Pathology in Practice

Alexandra Myers Department of Pathology, College of Veterinary Medicine, University of Georgia, Athens, GA 30602.

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Lorelei Clarke Department of Pathology, College of Veterinary Medicine, University of Georgia, Athens, GA 30602.

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Dana L. Ambrose Department of Infectious Diseases, College of Veterinary Medicine, University of Georgia, Athens, GA 30602.

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Elizabeth W. Howerth Department of Pathology, College of Veterinary Medicine, University of Georgia, Athens, GA 30602.

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History

A 2-year-old spayed female English Setter that arrived in Atlanta on a flight from South Africa was boarded at a nearby quarantine facility. The day following its arrival, the dog appeared to be dead and was brought to the referring veterinarian. The dog's rectal temperature was 41.7°C (107°F) at that time, and cardiopulmonary resuscitation efforts were unsuccessful. No other external abnormalities were noted, and the body was submitted to the Athens Veterinary Diagnostic Laboratory at the University of Georgia for necropsy.

Clinical and Gross Findings

At necropsy, the dog weighed 14.5 kg (31.9 lb) with a body condition score of 3/5. On external examination, the mucous membranes were mildly cyanotic and there was fecal staining on the perineum. The intrathoracic, periaortic soft tissue was expanded by large amounts of blood (Figure 1). A 13-cm-long, shiny, gelatinous, loosely adhered thrombus occluded the descending aorta just cranial to the diaphragm. The aorta was dilated at this level with an irregularly thickened wall (aneurysm). The lungs were diffusely congested.

Figure 1—
Figure 1—

Photographs of the thoracic cavity (A) and opened aorta (B) of a 2-year-old English Setter that died soon after a flight from South Africa to the United States. Notice the hemorrhage and swelling along the aorta cranial to the diaphragm (white arrow). In the opened aorta, there is a thrombus loosely adhered to the intimal lining (T) where the lumen is markedly dilated and the wall thickened (Aa), compared with the more proximal portion of the aorta (Ao). Liver (L), diaphragm (D), and a portion of the lungs (Lu) are labeled for orientation.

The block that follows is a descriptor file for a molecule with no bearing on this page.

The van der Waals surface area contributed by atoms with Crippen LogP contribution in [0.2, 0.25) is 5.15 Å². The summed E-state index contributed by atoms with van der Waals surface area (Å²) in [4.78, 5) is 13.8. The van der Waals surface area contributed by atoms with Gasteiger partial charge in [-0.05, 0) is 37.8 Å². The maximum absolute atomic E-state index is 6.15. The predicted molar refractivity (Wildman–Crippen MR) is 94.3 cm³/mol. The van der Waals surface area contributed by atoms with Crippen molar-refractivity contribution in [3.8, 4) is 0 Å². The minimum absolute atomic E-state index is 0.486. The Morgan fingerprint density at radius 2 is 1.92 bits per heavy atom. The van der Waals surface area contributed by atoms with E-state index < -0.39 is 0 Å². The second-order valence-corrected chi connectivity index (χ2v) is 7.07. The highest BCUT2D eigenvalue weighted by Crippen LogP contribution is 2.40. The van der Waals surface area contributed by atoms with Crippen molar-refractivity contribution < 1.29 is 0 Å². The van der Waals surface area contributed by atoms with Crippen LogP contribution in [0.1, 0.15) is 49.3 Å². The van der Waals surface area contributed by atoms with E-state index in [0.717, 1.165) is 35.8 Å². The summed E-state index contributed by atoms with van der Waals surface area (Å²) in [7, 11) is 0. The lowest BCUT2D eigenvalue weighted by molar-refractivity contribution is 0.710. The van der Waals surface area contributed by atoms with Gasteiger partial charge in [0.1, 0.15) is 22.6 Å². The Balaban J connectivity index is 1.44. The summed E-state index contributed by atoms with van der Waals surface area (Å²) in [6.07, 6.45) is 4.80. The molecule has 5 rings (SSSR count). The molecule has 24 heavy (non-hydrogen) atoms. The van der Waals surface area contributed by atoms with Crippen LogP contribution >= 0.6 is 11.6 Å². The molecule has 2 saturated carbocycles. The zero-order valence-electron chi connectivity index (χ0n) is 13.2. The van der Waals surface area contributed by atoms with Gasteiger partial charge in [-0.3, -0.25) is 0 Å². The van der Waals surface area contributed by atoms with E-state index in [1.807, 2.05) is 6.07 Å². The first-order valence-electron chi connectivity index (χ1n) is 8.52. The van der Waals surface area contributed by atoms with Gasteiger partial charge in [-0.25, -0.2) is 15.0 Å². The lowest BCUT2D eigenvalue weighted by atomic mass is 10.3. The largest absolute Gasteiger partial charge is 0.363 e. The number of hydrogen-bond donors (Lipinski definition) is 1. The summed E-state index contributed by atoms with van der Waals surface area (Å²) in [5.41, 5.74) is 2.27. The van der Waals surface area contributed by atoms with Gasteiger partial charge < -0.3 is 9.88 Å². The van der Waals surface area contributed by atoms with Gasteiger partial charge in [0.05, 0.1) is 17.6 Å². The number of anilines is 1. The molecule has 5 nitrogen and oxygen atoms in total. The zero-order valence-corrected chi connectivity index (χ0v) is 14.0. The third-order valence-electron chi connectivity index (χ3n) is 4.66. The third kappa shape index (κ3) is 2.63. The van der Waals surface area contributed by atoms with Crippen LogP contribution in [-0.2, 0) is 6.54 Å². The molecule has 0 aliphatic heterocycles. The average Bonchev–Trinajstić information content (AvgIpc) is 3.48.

Citation: Journal of the American Veterinary Medical Association 250, 11; 10.2460/javma.250.11.1255

Formulate differential diagnoses from the history, clinical findings, and Figure 1—then turn the page→

Histopathologic and Parasitological Findings

Samples of all major organs and tissues including the aorta were fixed in neutral-buffered 10% formalin and prepared for histologic evaluation. Microscopically, the architecture of the aorta was severely altered (Figure 2). The tunica intima was irregularly thickened by fibrous tissue infiltrated with degenerate neutrophils, and the endothelium was eroded. The tunica media was disrupted and replaced by fibrovascular proliferation and pockets of degenerate neutrophils and fibrin. Severe fibrovascular proliferation with neutrophils and hemorrhage greatly thickened the adventitia, where many sections of a metazoan parasite were surrounded by serohemorrhagic fluid with neutrophils and necrosis. The perivascular connective and adipose tissues contained severe hemorrhage and large numbers of neutrophils as well as sections of metazoan parasites. The parasites were pseudocoelomic with a smooth cuticle, coelomyarian musculature, a large intestinal tract lined by columnar uninucleate cells with microvilli, large vacuolated lateral chords, a uterus, and eosinophilic fluid within the pseudocoelom. These characteristics were consistent with a nematode (Figure 3).

Figure 2—
Figure 2—